HFS analyst Cyrus Semmence gives his view on low-code and enhanced automation.
Low code development platforms are platforms that allow the creation of automated workflows and software using visual and declarative statements instead of raw code to create the business or software logic.
However – in the hype to whet people’s appetite – some misconceptions about low code / no code need to be addressed, otherwise, in a few years’ time, we’ll be talking about the failure of low code. The idea that skilled developers can be replaced by citizen developers is false. You still need architects, solution designers, developers, testers, etc to build and deploy your whizzy new automation. The reason is that low code brings to the table the advancement of true rapid application development (RAD) capabilities due to reduced effort and errors as multiple lines of code do not have to be manually keyed in, which is tedious and can be incredibly time-consuming and leave room for errors and bugs. Instead, the logic is created with drag-and-drop types of functionality. To do this though, you still need people that know what they are doing, how to define the logic, create database schemas, understand the integration requirements with other systems, and to design around non-functional risks and requirements.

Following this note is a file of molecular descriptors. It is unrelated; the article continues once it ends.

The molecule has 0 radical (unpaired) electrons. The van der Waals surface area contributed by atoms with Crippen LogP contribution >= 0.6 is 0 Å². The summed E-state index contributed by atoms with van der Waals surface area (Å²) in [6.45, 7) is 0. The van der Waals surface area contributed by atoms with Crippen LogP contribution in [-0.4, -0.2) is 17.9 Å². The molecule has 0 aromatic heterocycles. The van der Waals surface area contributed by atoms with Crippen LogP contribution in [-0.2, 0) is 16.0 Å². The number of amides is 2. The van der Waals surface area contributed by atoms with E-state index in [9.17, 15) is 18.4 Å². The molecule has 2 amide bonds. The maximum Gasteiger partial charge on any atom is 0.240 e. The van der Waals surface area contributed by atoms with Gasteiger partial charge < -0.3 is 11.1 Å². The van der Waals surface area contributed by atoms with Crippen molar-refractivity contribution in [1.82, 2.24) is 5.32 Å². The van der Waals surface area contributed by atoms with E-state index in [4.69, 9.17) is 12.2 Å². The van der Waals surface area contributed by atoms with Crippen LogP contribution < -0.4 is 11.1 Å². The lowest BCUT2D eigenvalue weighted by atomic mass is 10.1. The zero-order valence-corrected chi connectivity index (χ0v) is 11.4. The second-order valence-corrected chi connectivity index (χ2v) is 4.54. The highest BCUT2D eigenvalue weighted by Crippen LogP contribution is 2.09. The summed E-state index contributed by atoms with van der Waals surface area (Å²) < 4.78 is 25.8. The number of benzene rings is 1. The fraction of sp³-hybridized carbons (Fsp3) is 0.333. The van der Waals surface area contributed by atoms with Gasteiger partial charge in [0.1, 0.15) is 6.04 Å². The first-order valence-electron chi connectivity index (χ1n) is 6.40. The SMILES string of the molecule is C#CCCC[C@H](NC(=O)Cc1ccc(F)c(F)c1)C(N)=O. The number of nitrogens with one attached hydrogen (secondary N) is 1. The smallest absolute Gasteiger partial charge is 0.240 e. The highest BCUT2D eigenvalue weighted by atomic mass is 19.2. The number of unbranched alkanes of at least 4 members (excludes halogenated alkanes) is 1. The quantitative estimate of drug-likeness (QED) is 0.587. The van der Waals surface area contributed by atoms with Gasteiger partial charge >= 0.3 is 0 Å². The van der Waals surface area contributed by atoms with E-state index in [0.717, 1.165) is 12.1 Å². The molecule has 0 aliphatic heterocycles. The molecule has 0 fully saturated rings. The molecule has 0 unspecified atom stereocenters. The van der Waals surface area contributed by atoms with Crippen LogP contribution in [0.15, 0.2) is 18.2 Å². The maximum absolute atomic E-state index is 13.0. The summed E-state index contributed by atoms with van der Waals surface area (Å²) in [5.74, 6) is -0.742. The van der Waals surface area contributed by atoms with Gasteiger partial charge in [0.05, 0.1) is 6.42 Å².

Why low-code matters and why we need to care
The work environment has changed. What worked when we were all in the office together suddenly becomes much harder to do when we can’t easily pop over to another department and ask a question about something or shout across the desk. This slows down processes and highlights previously hidden problems. For companies that have realized their business processes are inefficient, hard to make modify, and are only functioning because of human workarounds, low-code platforms offer a great solution.
Why will low-code platforms disrupt traditional software markets?
Once people start to get more comfortable with the concept then it’s likely the uptake of new purchases of CRM, ERP solutions will be impacted. I can’t see large corporates suddenly throwing out SAP or Clarity straight away and replacing it with their own in house low-code version. For smaller organizations that might balk at the cost of SAP and just stick with their old order processing system and excel spreadsheets and make do with the problems, no-code could be the door opener to modernize a lot of their systems. Combined with RPA where integration with the odd irreplaceable legacy system that doesn’t justify spending a fortune to replace, you have a great way to improve your business efficiency and ability to get to market faster. For the larger enterprises adding a low-code platform to their toolbox means they can quickly roll out point solutions to solve business process problems at the fraction of the cost of re-engineering existing software. In conjunction with a longer-term strategy, if planned properly they could be used to gradually phase out existing enterprise systems as a project instead of a major version upgrade on existing platforms.